Yesterday, Tuesday, Feb. 15th, I along with a hand selected group of SGA Vice President’s and one senator attended a networking/black history month forum hosted by PNC Bank in their newly opened eco-friendly Platinum LEED certified head office in DC.
The speaker was Dr. Khalil Gibran Muhammad, newly appointed director of the Schomburg Center for Research in Black Culture in New York.
We traveled via metro from Ballston to Farragut West and walked less than one block to the PNC building (thankfully it wasn’t too cold that day either). Immediately, we were greeted with smiles and escorted to the top floor of this massive building. We checked out coats, picked up our pre-printed name tags, and transported ourselves straight into a movie scene. In every crevas of the space there were big smiles, dialogue, and the exchange of business cards. But what I set my sights on first were the hor d’ourves! (I’m a fatty at heart, what can I say?)
After we were greeted by Marymount University’s PNC representative (who graciously invited us to the event) we were given a tour of the new Platinum LEED certified building.
(I touched it… just to be sure it was really water)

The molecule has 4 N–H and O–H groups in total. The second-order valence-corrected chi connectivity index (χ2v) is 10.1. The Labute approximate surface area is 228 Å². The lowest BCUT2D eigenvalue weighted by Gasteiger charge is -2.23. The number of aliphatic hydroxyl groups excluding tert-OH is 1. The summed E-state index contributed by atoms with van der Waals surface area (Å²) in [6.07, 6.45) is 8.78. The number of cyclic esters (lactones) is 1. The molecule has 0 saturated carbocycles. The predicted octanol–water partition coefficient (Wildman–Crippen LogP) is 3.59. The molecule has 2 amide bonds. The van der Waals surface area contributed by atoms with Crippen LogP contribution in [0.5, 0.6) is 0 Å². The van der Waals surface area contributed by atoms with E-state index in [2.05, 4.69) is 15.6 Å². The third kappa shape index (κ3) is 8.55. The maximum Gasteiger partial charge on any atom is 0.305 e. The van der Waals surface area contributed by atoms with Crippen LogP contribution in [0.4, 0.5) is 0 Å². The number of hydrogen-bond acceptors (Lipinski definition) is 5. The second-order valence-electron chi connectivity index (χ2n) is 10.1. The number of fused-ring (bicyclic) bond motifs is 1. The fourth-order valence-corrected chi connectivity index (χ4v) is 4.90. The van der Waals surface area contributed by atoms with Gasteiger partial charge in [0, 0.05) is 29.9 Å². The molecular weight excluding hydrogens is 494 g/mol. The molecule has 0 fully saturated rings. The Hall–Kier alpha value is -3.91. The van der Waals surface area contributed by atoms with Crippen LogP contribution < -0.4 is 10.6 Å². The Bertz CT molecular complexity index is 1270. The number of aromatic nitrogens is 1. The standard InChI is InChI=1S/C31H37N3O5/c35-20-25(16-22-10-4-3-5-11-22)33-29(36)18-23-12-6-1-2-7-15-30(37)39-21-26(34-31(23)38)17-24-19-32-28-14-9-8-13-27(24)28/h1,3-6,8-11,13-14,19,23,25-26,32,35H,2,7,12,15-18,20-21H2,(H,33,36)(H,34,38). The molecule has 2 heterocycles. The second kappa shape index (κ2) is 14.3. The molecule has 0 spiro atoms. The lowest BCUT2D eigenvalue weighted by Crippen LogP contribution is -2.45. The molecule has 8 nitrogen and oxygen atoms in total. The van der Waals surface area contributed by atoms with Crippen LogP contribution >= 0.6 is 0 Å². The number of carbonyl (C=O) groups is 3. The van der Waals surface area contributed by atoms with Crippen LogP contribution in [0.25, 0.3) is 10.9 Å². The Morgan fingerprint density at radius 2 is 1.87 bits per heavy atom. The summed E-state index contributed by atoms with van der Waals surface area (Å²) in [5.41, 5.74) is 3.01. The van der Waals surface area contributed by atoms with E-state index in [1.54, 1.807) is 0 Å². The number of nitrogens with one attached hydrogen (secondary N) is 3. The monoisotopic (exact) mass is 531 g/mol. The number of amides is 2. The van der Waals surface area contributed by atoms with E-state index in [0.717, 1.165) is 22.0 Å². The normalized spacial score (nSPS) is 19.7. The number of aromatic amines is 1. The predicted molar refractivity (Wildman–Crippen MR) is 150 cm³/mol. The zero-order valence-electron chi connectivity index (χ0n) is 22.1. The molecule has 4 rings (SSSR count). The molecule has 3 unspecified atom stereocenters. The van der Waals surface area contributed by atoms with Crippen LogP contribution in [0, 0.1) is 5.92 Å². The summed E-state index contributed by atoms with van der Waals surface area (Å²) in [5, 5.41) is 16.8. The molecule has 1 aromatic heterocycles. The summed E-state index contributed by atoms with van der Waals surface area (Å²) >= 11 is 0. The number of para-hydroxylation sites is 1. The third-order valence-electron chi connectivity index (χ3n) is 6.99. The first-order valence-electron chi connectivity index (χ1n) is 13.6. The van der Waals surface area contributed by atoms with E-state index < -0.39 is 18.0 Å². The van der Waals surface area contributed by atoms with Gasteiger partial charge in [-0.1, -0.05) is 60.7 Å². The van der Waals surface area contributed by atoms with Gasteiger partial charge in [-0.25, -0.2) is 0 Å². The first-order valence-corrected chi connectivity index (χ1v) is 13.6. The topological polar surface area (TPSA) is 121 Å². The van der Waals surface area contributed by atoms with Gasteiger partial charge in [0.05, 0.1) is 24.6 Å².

After the tour, which was very informative (did you know that George Washington banked with PNC, or at least the bank that was bought by PNC… well now you know), was over we seated ourselves and listened to what would be the most exhilarating forum I have ever had the pleasure of listening to.
Black History Month is one that sometimes goes by unnoticed, or at least goes by without too much effort for programs. Real programs. Programs that teach you something new and not the typical “I have a dream” program which everyone can probably recite by heart now.
Dr. Muhammad, the new director of the Schomburg Center for Research in Black Culture, was direct and precise with his word choice and very deliberate in his message. Black people as well as other races are limited when it comes to Black History. The unsung heroes, if you will, of Black History are constantly left in the dark and this is something that has to change because how can we look forward to the future without first acknowledging our past?
In essence the event was wonderful and I am so happy that I was able to experience it with other SGA members.
On top of the good food, endless caffeinated drinks, and program I also networked! Although, Kenneh Koroma should probably when an award for most business cards handed out at an event… haha.
I even met some of my sorority sisters at the event which only reinforces the notion that greek life can be a stepping stone to your next opportunity… just saying.